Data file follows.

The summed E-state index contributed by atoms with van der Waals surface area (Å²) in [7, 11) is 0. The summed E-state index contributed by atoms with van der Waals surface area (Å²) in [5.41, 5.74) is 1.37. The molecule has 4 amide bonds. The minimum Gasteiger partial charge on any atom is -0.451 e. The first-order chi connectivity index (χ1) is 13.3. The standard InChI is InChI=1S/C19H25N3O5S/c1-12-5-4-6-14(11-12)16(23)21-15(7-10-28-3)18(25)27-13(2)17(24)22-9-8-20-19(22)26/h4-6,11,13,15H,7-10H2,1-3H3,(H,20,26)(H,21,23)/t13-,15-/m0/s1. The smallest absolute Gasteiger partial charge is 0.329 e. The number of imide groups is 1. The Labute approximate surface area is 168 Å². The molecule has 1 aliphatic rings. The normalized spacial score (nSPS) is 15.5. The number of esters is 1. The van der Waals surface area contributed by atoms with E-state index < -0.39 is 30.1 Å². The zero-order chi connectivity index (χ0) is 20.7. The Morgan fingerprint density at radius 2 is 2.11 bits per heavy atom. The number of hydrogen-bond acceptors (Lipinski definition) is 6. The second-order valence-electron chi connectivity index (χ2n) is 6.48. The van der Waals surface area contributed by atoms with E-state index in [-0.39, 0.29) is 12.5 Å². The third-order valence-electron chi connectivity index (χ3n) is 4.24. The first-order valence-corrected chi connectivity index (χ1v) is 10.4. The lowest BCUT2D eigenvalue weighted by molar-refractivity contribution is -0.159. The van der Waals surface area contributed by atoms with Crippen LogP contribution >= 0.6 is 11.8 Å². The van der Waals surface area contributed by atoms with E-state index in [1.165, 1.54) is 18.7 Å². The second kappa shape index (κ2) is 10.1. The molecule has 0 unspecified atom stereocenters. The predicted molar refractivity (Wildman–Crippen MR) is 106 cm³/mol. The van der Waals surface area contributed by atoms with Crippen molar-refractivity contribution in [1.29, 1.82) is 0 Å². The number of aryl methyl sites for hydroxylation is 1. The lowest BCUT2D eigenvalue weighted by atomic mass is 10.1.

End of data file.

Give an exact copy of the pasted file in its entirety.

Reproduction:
The summed E-state index contributed by atoms with van der Waals surface area (Å²) in [7, 11) is 0. The summed E-state index contributed by atoms with van der Waals surface area (Å²) in [5.41, 5.74) is 1.37. The molecule has 4 amide bonds. The minimum Gasteiger partial charge on any atom is -0.451 e. The first-order chi connectivity index (χ1) is 13.3. The standard InChI is InChI=1S/C19H25N3O5S/c1-12-5-4-6-14(11-12)16(23)21-15(7-10-28-3)18(25)27-13(2)17(24)22-9-8-20-19(22)26/h4-6,11,13,15H,7-10H2,1-3H3,(H,20,26)(H,21,23)/t13-,15-/m0/s1. The smallest absolute Gasteiger partial charge is 0.329 e. The number of imide groups is 1. The Labute approximate surface area is 168 Å². The molecule has 1 aliphatic rings. The normalized spacial score (nSPS) is 15.5. The number of esters is 1. The van der Waals surface area contributed by atoms with E-state index < -0.39 is 30.1 Å². The zero-order chi connectivity index (χ0) is 20.7. The Morgan fingerprint density at radius 2 is 2.11 bits per heavy atom. The number of hydrogen-bond acceptors (Lipinski definition) is 6. The second-order valence-electron chi connectivity index (χ2n) is 6.48. The van der Waals surface area contributed by atoms with E-state index in [-0.39, 0.29) is 12.5 Å². The third-order valence-electron chi connectivity index (χ3n) is 4.24. The first-order valence-corrected chi connectivity index (χ1v) is 10.4. The lowest BCUT2D eigenvalue weighted by molar-refractivity contribution is -0.159. The van der Waals surface area contributed by atoms with Crippen LogP contribution >= 0.6 is 11.8 Å². The van der Waals surface area contributed by atoms with E-state index in [1.165, 1.54) is 18.7 Å². The second kappa shape index (κ2) is 10.1. The molecule has 0 unspecified atom stereocenters. The predicted molar refractivity (Wildman–Crippen MR) is 106 cm³/mol. The van der Waals surface area contributed by atoms with Crippen molar-refractivity contribution in [1.29, 1.82) is 0 Å². The number of aryl methyl sites for hydroxylation is 1. The lowest BCUT2D eigenvalue weighted by atomic mass is 10.1.